If New Spain was a tradition-bound feudal domain, Oaxaca was even more so. The crown regulated nearly everything. Any kind of enterprise required a royal license, issued through a bureaucracy that required bribes as part of the cost of doing business. Wealth flowed directly from the labor of the native people. Although Oaxaca people produced lots of corn, wheat, cattle, sheep, wool, and some silk, cochineal was by far Oaxaca’s most valuable export.
Whatever native people produced, they all had to pay taxes, whether directly to the local collector or as tribute to the encomendero owner of the estate where they lived. For many poor native families, the problem of getting enough to eat year-round was doubly acute because of the seasonal nature of their produce. They began to rely upon alcaldes mayores, local royal officials, for cash advances on crops, especially cochineal. Through their official posts, alcaldes mayores enjoyed a monopoly, which forced local folks to sell to them for a pittance. This hated monopoly payment system, known as repartmiento, although officially forbidden, was rampant during the mid-1600s, when a swarm of Oaxaca uprisings led to the killing of Tehuántepec’s greedy alcalde mayor and a number of his henchmen by an angry crowd of native cochineal producers.
Reform didn’t come until the 18th century, when Spanish authorities saw the light and banned the repartmiento system, replacing the alcaldes mayores with less corruptible salaried agents known as intendentes.
The bustling cochineal trade led to boom times in colonial Oaxaca. The region, previously a backwater, neglected by Mexico City authorities, benefited from a monopoly on cochineal production after 1745. The population tripled during the 1700s, reaching 20,000 and making the city of Oaxaca (whose name was officially changed from Antequera in 1786) New Spain’s third-largest city by 1800.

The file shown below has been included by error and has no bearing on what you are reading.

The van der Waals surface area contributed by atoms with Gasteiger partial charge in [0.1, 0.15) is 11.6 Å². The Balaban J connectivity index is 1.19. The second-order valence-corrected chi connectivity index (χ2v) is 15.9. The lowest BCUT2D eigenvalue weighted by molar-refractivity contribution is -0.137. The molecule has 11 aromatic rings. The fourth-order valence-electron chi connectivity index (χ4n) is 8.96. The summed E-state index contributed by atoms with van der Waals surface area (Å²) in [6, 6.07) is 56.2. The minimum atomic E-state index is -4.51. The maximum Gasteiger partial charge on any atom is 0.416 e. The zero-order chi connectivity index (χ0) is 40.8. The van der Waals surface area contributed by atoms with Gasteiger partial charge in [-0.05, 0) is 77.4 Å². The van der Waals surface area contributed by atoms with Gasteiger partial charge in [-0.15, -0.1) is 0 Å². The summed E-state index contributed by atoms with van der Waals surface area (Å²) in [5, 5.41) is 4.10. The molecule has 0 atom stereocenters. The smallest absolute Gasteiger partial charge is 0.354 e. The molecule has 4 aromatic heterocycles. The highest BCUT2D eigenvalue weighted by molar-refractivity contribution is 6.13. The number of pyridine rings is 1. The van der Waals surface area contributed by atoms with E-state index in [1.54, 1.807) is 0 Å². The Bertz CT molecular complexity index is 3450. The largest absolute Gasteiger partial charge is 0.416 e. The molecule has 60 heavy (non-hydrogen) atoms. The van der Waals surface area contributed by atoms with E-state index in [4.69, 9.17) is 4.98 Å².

The benefits of the new prosperity did not extend equally to all Oaxacans, however. As the administrative center for the entire region, most wealth flowed to Oaxaca City, where a rich elite, of mostly Spanish-born government and church officials and owners of large estates, raked in the lion’s share of the profits. Below them, a modicum of treasure and respectability trickled down to the small locally born white and mixed-blood professional and merchant class. Finally, the great majority of mixed and pure native descent who did the hard work—the spinners, weavers, masons, shoemakers, bakers, farmers, and laborers—plugged along as best they could at the city’s least desirable margins.